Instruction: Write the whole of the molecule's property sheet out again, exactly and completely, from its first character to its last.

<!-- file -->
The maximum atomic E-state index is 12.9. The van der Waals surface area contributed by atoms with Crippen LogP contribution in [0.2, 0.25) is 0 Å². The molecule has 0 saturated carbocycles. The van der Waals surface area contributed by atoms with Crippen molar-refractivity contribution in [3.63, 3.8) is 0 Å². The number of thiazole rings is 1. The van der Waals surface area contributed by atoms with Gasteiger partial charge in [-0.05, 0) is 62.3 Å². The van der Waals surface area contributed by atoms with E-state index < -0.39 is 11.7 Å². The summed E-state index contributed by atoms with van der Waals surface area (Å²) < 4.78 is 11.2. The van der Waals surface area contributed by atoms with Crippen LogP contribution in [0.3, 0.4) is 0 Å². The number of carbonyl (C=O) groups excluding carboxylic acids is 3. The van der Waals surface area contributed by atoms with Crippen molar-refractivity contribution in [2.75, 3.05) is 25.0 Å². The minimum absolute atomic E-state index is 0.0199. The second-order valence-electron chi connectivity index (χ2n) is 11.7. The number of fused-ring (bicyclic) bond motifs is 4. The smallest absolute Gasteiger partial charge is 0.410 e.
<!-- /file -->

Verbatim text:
The maximum atomic E-state index is 12.9. The van der Waals surface area contributed by atoms with Crippen LogP contribution in [0.2, 0.25) is 0 Å². The molecule has 0 saturated carbocycles. The van der Waals surface area contributed by atoms with Crippen molar-refractivity contribution in [3.63, 3.8) is 0 Å². The number of thiazole rings is 1. The van der Waals surface area contributed by atoms with Gasteiger partial charge in [-0.05, 0) is 62.3 Å². The van der Waals surface area contributed by atoms with E-state index < -0.39 is 11.7 Å². The summed E-state index contributed by atoms with van der Waals surface area (Å²) < 4.78 is 11.2. The van der Waals surface area contributed by atoms with Crippen LogP contribution in [0.3, 0.4) is 0 Å². The number of carbonyl (C=O) groups excluding carboxylic acids is 3. The van der Waals surface area contributed by atoms with Crippen molar-refractivity contribution in [2.75, 3.05) is 25.0 Å². The minimum absolute atomic E-state index is 0.0199. The second-order valence-electron chi connectivity index (χ2n) is 11.7. The number of fused-ring (bicyclic) bond motifs is 4. The smallest absolute Gasteiger partial charge is 0.410 e.